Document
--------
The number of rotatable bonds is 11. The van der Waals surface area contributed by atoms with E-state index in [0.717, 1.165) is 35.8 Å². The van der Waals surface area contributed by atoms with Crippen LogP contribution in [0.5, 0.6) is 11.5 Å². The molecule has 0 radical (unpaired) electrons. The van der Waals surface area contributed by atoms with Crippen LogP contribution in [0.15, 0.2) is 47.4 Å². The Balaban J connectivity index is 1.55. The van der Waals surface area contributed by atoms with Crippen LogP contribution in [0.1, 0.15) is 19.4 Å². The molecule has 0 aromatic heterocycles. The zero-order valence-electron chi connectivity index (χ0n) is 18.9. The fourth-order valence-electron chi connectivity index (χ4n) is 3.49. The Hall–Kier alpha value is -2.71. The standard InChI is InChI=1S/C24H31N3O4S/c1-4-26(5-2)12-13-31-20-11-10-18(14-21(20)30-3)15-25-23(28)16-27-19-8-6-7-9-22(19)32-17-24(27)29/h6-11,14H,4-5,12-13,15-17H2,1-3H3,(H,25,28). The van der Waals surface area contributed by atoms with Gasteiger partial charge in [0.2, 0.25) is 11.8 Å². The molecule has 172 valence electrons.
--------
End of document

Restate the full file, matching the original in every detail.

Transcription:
The number of rotatable bonds is 11. The van der Waals surface area contributed by atoms with E-state index in [0.717, 1.165) is 35.8 Å². The van der Waals surface area contributed by atoms with Crippen LogP contribution in [0.5, 0.6) is 11.5 Å². The molecule has 0 radical (unpaired) electrons. The van der Waals surface area contributed by atoms with Crippen LogP contribution in [0.15, 0.2) is 47.4 Å². The Balaban J connectivity index is 1.55. The van der Waals surface area contributed by atoms with Crippen LogP contribution in [0.1, 0.15) is 19.4 Å². The molecule has 0 aromatic heterocycles. The zero-order valence-electron chi connectivity index (χ0n) is 18.9. The fourth-order valence-electron chi connectivity index (χ4n) is 3.49. The Hall–Kier alpha value is -2.71. The standard InChI is InChI=1S/C24H31N3O4S/c1-4-26(5-2)12-13-31-20-11-10-18(14-21(20)30-3)15-25-23(28)16-27-19-8-6-7-9-22(19)32-17-24(27)29/h6-11,14H,4-5,12-13,15-17H2,1-3H3,(H,25,28). The van der Waals surface area contributed by atoms with Gasteiger partial charge in [0.2, 0.25) is 11.8 Å². The molecule has 172 valence electrons.